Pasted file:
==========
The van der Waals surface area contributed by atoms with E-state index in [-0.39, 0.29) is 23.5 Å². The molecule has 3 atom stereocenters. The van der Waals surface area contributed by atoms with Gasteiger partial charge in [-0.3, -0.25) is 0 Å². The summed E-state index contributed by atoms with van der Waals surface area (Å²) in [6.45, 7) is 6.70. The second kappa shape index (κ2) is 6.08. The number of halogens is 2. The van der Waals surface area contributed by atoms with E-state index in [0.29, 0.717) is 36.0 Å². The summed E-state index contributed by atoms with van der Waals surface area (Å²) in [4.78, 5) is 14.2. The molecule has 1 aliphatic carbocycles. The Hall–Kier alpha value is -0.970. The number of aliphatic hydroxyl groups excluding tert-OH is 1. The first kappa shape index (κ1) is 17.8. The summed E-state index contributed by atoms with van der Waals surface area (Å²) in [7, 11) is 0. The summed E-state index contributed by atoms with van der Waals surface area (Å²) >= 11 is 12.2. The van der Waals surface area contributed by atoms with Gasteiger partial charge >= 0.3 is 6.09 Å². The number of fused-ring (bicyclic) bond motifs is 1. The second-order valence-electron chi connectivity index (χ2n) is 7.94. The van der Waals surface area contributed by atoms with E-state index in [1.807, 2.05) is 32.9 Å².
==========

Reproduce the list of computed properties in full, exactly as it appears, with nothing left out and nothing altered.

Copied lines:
The van der Waals surface area contributed by atoms with E-state index in [-0.39, 0.29) is 23.5 Å². The molecule has 3 atom stereocenters. The van der Waals surface area contributed by atoms with Gasteiger partial charge in [-0.3, -0.25) is 0 Å². The summed E-state index contributed by atoms with van der Waals surface area (Å²) in [6.45, 7) is 6.70. The second kappa shape index (κ2) is 6.08. The number of halogens is 2. The van der Waals surface area contributed by atoms with E-state index in [0.29, 0.717) is 36.0 Å². The summed E-state index contributed by atoms with van der Waals surface area (Å²) in [4.78, 5) is 14.2. The molecule has 1 aliphatic carbocycles. The Hall–Kier alpha value is -0.970. The number of aliphatic hydroxyl groups excluding tert-OH is 1. The first kappa shape index (κ1) is 17.8. The summed E-state index contributed by atoms with van der Waals surface area (Å²) in [7, 11) is 0. The summed E-state index contributed by atoms with van der Waals surface area (Å²) >= 11 is 12.2. The van der Waals surface area contributed by atoms with Gasteiger partial charge >= 0.3 is 6.09 Å². The number of fused-ring (bicyclic) bond motifs is 1. The second-order valence-electron chi connectivity index (χ2n) is 7.94. The van der Waals surface area contributed by atoms with E-state index in [1.807, 2.05) is 32.9 Å².